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People v. Evans

Court of Appeals of Illinois, First District, Second Division

June 27, 2017

THE PEOPLE OF THE STATE OF ILLINOIS, Plaintiff-Appellee,
v.
KEYWANI EVANS, Defendant-Appellant.

         Appeal from the Circuit Court of Cook County. No. 13 CR 20680 Honorable James B. Linn, Judge, presiding.

          PRESIDING JUSTICE HYMAN delivered the judgment of the court, with opinion. Justices Neville and Mason concurred in the judgment and opinion.

          OPINION

          HYMAN, PRESIDING JUSTICE

         ¶ 1 After a bench trial, defendant Keywani Evans was convicted of one count of unlawful possession of a weapon by a felon (720 ILCS 5/24-1.1(a) (West 2012)) and sentenced to four years' imprisonment. Evans appeals his conviction, arguing that he was denied a fair trial when the trial court asked the State to present more evidence after it had rested both its case-in-chief and its rebuttal case. In affirming the judgment of the trial court, we hold that the trial court did not abandon its role as neutral arbiter and assume the role of prosecutor by requesting to see evidence that the State did not produce in its case-in-chief.

         ¶ 2 BACKGROUND

         ¶ 3 Evans was charged with two counts of unlawful possession of a weapon by a felon (720 ILCS 5/24-1.1(a) (West 2012)) and two counts of aggravated unlawful use of a weapon (720 ILCS 5/24-1.6 (a)(1), (a)(2) (West Supp. 2013)). Evans waived a jury trial.

         ¶ 4 Officer Ron Bialata testified that, on September 10, 2013, he and his partner, Officer Dennis O'Brien, were patrolling the area of 82nd Street and South Coles Avenue in response to a homicide that occurred the day before. (The record reflects different spellings of "Bialata.") While driving through the area, Bialata saw a man, whom he identified as Evans, walking in the street while looking at his cell phone. The man was wearing a "white track jacket." Bialata drove past Evans but reversed so he and his partner could approach Evans. When O'Brien got out, Evans fled through a vacant lot. Bialata was able to see Evans for "a few seconds" before he ran off. O'Brien went after Evans on foot. Bialata initially tried to track Evans in the police cruiser but eventually left the cruiser and continued on foot. During the chase, Evans jumped over a fence and dropped his cell phone. He then scaled a second fence, at the top of which his white jacket got stuck. Evans jumped down to the other side, leaving his jacket snagged on the fence.

         ¶ 5 The officers were not able to catch Evans. But they recovered the jacket from the fence. When handling the jacket, Bialata felt a hard object in the right pocket. There he recovered a .32-caliber handgun, containing four live rounds of ammunition. From the left pocket, Bialata recovered a wallet. In the wallet was a state identification card bearing Evans's name and picture, a Link card, and $24. The officers issued an investigative alert for Evans. On September 16, 2013, Bialata learned that Evans had been arrested and identified him as the person he saw jump the fence. On cross-examination, Bialata testified that he was able to view Evans for a few seconds before he ran from the officers.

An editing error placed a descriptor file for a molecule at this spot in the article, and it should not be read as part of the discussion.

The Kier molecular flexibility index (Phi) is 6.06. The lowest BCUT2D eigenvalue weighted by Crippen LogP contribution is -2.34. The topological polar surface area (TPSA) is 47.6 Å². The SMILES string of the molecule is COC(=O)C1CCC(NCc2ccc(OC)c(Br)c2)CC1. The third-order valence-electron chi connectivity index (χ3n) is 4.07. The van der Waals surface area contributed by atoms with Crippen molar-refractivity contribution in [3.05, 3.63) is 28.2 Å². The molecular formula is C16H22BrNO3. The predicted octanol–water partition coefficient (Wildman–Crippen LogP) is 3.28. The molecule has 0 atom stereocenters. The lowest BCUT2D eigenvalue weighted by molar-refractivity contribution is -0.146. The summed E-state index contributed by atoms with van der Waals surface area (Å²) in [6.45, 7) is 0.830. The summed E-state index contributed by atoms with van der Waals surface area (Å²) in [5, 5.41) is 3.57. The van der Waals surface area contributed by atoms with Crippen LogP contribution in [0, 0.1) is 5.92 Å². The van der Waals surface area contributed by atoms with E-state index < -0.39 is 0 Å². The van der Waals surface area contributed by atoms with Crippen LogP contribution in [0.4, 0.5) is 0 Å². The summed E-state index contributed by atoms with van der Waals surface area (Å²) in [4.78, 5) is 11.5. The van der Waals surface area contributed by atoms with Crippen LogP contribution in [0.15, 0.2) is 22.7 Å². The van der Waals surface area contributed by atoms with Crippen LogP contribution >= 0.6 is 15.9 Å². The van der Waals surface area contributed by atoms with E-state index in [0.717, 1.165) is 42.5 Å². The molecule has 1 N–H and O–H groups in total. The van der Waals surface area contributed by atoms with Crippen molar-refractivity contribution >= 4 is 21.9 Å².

¶ 6 Officer Christopher Maraffino testified that on October 16, 2013, he was assigned to respond to the area of 7555 South Langley Avenue to follow up on an active investigative alert for Evans. Maraffino and his partner conducted surveillance of the address and eventually saw Evans walking on the east side of South Langley. When the officers approached Evans and announced themselves, he ran into the building. Officers apprehended Evans and transported him to a police station.

         ¶ 7 The State entered into evidence a certified copy of Evans's 2009 felony conviction for robbery and a self-authenticating document indicating that Evans did not have a Firearm Owner's Identification (FOID) card. The State then closed its case-in-chief.

         ¶ 8 Evans moved for a directed finding, arguing that the identification of Evans was not reliable, as the officer viewed the individual only for a few seconds and the identification was not corroborated by physical evidence. The trial court denied the motion.

         ¶ 9 Evans testified that on the night of September 10, 2013, he was elsewhere than around South Coles Avenue. And on cross-examination, he stated that the white jacket, wallet, and his state identification card were not left at that location by him and the gun was not his.

         ¶ 10 After Evans rested his case, ...


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